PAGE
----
Academic department under which the project should be listed

Chemistry & Biochemistry

Faculty Sponsor Name

Heather Abbott-Lyon

We do not use human/animal test subjects.

Project Type

Event

Abstract (300 words maximum)

Phosphorous compounds are involved in many of the biomolecular processes deemed fundamental for life. DNA, ATP, and phospholipids are a few of the molecules where phosphates can be found in the body. Phosphates are geochemically characterized by their low solubility and poor reactivity. This has led to the investigation of reaction mechanisms that could lead to the formation of the phosphorous compounds found in organisms. The oxidation of phosphite into phosphate could be how phosphates were introduced to life, due to phosphites being more soluble and more reactive than phosphates. We will present the synthesis and oxidation reactivity of four metal phosphite compounds: calcium phosphite, magnesium phosphite, iron (II) phosphite, and iron (III) phosphite. Thermogravimetric analysis coupled with Fourier transform infrared spectroscopy, also known as TGIR, measures the thermal decomposition products of metal phosphite samples, and when performed with a slow ramp rate (~1°C/min) can be used to determine the activation energy of metal phosphite oxidation. This is performed to characterize the reactivity of the metal phosphites. Additionally, a tube furnace is used for the oxidative heat treatment of larger samples of metal phosphites for their analysis using different methods. FTIR and 31P NMR analysis confirm the structure and, indirectly, the oxidative state of the phosphorous compound. Characterizing the oxidative reactivity of metal phosphites will improve the parameters used in geochemical models of the early Earth and can help determine their plausibility as a source of phosphorus for prebiotic chemistry and the origin of life.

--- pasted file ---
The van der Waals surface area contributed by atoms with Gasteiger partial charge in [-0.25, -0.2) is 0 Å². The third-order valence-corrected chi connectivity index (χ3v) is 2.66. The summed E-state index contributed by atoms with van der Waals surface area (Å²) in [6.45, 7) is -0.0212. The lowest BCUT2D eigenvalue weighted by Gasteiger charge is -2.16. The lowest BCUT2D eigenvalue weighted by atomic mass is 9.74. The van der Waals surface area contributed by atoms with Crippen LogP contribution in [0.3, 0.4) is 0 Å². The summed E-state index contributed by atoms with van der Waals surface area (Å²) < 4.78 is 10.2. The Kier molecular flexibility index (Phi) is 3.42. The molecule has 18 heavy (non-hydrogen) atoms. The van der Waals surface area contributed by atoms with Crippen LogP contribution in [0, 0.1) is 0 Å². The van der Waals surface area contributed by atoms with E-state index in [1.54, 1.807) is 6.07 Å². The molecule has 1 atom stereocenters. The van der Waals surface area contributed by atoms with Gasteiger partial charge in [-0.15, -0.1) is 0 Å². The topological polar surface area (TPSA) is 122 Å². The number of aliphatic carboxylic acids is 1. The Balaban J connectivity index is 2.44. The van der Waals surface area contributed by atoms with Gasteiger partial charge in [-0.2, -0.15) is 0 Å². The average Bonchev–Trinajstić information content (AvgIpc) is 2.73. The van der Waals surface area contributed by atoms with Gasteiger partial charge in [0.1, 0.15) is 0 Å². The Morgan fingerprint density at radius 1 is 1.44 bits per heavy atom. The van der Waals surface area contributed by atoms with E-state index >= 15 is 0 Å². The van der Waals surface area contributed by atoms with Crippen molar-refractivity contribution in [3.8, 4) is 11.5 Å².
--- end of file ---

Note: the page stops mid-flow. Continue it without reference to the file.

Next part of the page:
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The Reactivity of Metal Phosphites: Oxidative Rate Analysis

Phosphorous compounds are involved in many of the biomolecular processes deemed fundamental for life. DNA, ATP, and phospholipids are a few of the molecules where phosphates can be found in the body. Phosphates are geochemically characterized by their low solubility and poor reactivity. This has led to the investigation of reaction mechanisms that could lead to the formation of the phosphorous compounds found in organisms. The oxidation of phosphite into phosphate could be how phosphates were introduced to life, due to phosphites being more soluble and more reactive than phosphates. We will present the synthesis and oxidation reactivity of four metal phosphite compounds: calcium phosphite, magnesium phosphite, iron (II) phosphite, and iron (III) phosphite. Thermogravimetric analysis coupled with Fourier transform infrared spectroscopy, also known as TGIR, measures the thermal decomposition products of metal phosphite samples, and when performed with a slow ramp rate (~1°C/min) can be used to determine the activation energy of metal phosphite oxidation. This is performed to characterize the reactivity of the metal phosphites. Additionally, a tube furnace is used for the oxidative heat treatment of larger samples of metal phosphites for their analysis using different methods. FTIR and 31P NMR analysis confirm the structure and, indirectly, the oxidative state of the phosphorous compound. Characterizing the oxidative reactivity of metal phosphites will improve the parameters used in geochemical models of the early Earth and can help determine their plausibility as a source of phosphorus for prebiotic chemistry and the origin of life.